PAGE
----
How does Zika virus affect our neural cells?

Written by Martha Powell

New research, published recently in Scientific Reports, has demonstrated that infection with Zika virus interferes with a wide array of cellular interactions, including genes responsible for cell division and neural differentiation. The findings have presented many cellular targets which could lead to opportunities for drug design.
The association between microcephaly and Zika has been reported previously; however, little is known about the cellular mechanisms that lead to microcephaly and other neural complications of Zika infection. Author Stevens Rehen, from the D’ Or Institute for Research and Education (Brazil), explained: “Elucidating the foundations of Zika virus infection is crucial in order to develop tools against it.”

Previous studies by this group have reported that, compared with non-infected cells, Zika infection caused a rapid depletion in pools of human neural stem cells. Building on these findings, the researchers were interested in investigating how Zika disrupts the interactome map of infected cells.

The team utilized human neural cells infected by strain of Zika virus obtained from a Brazilian patient. The cells were grown as 3D aggregates, termed neurospheres, which resemble fetal brain tissue therefore modeling early processes in brain development. The group then analyzed the expression levels of numerous genes and proteins in order to identify the molecular fingerprint of infected and non-infected cells.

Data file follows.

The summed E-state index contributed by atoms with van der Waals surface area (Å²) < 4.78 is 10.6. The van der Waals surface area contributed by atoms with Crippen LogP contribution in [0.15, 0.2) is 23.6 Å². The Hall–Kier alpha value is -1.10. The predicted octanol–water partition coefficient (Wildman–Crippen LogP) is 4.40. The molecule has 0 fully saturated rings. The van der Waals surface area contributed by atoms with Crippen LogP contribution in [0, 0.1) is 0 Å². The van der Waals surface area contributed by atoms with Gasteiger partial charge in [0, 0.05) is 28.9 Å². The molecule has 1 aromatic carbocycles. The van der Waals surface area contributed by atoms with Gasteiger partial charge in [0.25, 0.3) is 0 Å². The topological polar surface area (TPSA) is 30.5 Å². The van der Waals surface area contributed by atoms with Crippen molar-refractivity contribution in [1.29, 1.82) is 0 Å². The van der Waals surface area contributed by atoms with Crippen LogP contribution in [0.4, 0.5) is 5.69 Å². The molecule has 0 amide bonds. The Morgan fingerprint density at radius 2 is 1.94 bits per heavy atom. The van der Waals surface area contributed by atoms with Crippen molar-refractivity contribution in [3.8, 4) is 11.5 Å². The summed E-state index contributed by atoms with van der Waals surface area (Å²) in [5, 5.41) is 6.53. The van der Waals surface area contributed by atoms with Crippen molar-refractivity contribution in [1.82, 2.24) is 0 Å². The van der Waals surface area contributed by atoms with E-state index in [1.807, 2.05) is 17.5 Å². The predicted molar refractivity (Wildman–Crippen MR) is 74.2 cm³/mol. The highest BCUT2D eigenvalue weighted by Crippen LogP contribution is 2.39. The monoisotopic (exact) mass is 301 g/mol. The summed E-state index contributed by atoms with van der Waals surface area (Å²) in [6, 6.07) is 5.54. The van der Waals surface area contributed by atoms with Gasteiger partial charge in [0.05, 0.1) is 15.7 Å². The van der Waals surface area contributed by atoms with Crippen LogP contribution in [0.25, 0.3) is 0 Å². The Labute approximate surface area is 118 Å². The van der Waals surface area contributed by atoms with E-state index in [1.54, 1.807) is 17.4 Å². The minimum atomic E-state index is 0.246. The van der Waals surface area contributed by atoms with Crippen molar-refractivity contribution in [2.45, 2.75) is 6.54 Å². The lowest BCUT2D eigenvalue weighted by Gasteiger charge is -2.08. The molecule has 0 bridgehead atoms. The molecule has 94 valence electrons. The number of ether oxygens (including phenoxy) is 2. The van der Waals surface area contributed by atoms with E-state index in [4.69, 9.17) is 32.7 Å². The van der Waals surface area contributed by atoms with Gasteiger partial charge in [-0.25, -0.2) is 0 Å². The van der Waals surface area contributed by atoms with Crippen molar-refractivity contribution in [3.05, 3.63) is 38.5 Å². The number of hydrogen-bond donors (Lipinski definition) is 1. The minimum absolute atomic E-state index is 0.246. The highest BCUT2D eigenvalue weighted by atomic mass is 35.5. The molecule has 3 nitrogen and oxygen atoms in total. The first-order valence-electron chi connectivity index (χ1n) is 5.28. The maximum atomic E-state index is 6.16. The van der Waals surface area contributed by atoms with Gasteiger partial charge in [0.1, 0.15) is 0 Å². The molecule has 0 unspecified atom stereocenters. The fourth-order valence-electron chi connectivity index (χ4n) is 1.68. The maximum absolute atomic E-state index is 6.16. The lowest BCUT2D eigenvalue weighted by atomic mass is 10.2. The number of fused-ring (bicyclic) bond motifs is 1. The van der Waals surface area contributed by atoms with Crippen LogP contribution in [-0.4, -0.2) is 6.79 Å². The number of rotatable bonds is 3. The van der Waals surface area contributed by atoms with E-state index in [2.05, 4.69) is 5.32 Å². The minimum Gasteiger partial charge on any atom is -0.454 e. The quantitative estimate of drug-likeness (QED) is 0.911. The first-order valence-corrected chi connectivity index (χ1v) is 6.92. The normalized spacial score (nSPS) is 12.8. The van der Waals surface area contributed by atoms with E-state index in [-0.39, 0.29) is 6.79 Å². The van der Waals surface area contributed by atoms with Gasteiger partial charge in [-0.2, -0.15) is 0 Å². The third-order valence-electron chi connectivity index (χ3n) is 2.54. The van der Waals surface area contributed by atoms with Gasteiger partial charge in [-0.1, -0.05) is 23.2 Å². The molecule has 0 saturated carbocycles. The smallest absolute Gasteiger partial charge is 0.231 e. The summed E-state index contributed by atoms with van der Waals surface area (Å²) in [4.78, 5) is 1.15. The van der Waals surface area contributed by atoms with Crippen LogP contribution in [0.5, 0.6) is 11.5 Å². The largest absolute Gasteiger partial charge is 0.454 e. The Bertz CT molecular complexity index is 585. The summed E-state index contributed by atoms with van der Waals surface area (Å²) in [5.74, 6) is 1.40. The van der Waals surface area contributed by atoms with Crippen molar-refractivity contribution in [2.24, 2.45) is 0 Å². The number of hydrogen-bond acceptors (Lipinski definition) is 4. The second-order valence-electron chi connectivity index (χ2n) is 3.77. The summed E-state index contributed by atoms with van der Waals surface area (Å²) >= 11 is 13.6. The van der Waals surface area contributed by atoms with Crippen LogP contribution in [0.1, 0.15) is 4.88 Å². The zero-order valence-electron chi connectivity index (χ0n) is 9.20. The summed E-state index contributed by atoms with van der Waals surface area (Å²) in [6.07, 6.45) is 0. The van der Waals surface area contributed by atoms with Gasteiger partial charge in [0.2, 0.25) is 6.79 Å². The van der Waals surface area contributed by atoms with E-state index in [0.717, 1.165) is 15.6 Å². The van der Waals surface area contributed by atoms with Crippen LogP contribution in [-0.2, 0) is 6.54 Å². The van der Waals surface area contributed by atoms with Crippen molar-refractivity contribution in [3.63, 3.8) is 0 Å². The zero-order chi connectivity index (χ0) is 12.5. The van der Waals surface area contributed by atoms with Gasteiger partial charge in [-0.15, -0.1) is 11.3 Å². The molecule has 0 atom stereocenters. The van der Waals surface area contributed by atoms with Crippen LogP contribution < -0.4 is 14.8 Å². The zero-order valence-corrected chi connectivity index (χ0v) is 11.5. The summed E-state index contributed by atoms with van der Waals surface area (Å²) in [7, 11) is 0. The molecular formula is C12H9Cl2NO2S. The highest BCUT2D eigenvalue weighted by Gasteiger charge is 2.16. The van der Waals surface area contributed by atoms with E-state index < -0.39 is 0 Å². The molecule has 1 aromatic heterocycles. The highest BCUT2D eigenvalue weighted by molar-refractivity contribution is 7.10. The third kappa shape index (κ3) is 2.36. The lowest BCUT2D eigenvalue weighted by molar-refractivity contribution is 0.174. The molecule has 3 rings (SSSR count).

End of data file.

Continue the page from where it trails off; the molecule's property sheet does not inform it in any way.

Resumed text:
Their analysis revealed that, compared with non-infectected neurospheres, over 500 proteins had altered expression levels in infected spheres. The researchers identified the roles of some of these proteins and discovered that many had functions such as repairing DNA damage or assuring chromosomal stability.

In addition, the team observed that proteins normally required for cell growth and specialization were silenced in infected cells, which may explain why infected the Zika infected cells died more quickly. In contrast, it was demonstrated that proteins associated with viral replication were upregulated by Zika infection.

This study uncovers some hypotheses towards the mechanisms behind symptoms such as microcephaly. Moreover, it may also preset targets for future drug development.

First author Patricia Garcez, from the Federal University of Rio de Janeiro (Brazil), concluded: “These findings provide insights into the molecular mechanisms of ZIKV infection over the course of brain development and may explain some of the consequences seen in the brain of newborns with microcephaly.”

Source: Garcez PP, Nascimento JM, Mota de Casconcelos J et al. Zika virus disrupts molecular fingerprinting of human neurospheres. Sci. Rep. doi:10.1038/srep40780 (2017) (Epub ahead of print); www.eurekalert.org/pub_releases/2017-01/difr-tio011917.php

Listen to our recent NCTalks podcast with first author Patricia Garcez here.